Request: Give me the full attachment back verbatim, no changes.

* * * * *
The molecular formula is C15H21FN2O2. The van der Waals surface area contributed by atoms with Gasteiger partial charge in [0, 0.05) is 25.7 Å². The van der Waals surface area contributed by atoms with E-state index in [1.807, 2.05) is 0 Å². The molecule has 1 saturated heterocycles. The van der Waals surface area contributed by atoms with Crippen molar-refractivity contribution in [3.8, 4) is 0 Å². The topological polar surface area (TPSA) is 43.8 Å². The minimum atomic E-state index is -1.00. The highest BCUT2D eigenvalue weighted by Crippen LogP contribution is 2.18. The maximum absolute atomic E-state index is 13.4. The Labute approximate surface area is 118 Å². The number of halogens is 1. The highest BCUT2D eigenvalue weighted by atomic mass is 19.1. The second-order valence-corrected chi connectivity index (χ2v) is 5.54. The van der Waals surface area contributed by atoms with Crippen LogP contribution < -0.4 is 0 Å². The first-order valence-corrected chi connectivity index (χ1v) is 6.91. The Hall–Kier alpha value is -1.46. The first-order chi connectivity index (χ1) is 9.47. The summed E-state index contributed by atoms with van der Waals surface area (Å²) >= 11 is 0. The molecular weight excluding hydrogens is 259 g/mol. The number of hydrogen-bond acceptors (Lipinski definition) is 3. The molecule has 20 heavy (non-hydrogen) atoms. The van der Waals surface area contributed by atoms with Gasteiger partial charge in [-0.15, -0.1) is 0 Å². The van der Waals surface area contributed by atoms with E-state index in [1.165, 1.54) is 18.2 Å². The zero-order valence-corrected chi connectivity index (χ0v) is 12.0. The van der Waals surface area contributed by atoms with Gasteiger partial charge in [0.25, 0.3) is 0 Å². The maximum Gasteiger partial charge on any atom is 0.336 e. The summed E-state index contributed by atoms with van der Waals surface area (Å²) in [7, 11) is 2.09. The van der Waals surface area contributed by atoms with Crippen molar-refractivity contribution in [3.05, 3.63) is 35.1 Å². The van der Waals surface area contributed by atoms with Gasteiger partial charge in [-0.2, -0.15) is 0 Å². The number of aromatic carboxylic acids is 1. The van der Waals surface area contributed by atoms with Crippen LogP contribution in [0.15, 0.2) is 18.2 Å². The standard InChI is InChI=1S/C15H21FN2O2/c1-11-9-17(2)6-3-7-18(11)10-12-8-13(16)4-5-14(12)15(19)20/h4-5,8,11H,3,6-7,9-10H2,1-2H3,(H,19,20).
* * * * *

The molecular formula is C15H21FN2O2. The van der Waals surface area contributed by atoms with Gasteiger partial charge in [0, 0.05) is 25.7 Å². The van der Waals surface area contributed by atoms with E-state index in [1.807, 2.05) is 0 Å². The molecule has 1 saturated heterocycles. The van der Waals surface area contributed by atoms with Crippen molar-refractivity contribution in [3.8, 4) is 0 Å². The topological polar surface area (TPSA) is 43.8 Å². The minimum atomic E-state index is -1.00. The highest BCUT2D eigenvalue weighted by Crippen LogP contribution is 2.18. The maximum absolute atomic E-state index is 13.4. The Labute approximate surface area is 118 Å². The number of halogens is 1. The highest BCUT2D eigenvalue weighted by atomic mass is 19.1. The second-order valence-corrected chi connectivity index (χ2v) is 5.54. The van der Waals surface area contributed by atoms with Crippen LogP contribution < -0.4 is 0 Å². The first-order valence-corrected chi connectivity index (χ1v) is 6.91. The Hall–Kier alpha value is -1.46. The first-order chi connectivity index (χ1) is 9.47. The summed E-state index contributed by atoms with van der Waals surface area (Å²) >= 11 is 0. The molecular weight excluding hydrogens is 259 g/mol. The number of hydrogen-bond acceptors (Lipinski definition) is 3. The molecule has 20 heavy (non-hydrogen) atoms. The van der Waals surface area contributed by atoms with Gasteiger partial charge in [-0.15, -0.1) is 0 Å². The van der Waals surface area contributed by atoms with E-state index in [1.165, 1.54) is 18.2 Å². The zero-order valence-corrected chi connectivity index (χ0v) is 12.0. The van der Waals surface area contributed by atoms with Gasteiger partial charge in [0.25, 0.3) is 0 Å². The maximum Gasteiger partial charge on any atom is 0.336 e. The summed E-state index contributed by atoms with van der Waals surface area (Å²) in [7, 11) is 2.09. The van der Waals surface area contributed by atoms with Crippen molar-refractivity contribution in [3.05, 3.63) is 35.1 Å². The van der Waals surface area contributed by atoms with Gasteiger partial charge in [-0.2, -0.15) is 0 Å². The number of aromatic carboxylic acids is 1. The van der Waals surface area contributed by atoms with Crippen LogP contribution in [0.15, 0.2) is 18.2 Å². The standard InChI is InChI=1S/C15H21FN2O2/c1-11-9-17(2)6-3-7-18(11)10-12-8-13(16)4-5-14(12)15(19)20/h4-5,8,11H,3,6-7,9-10H2,1-2H3,(H,19,20).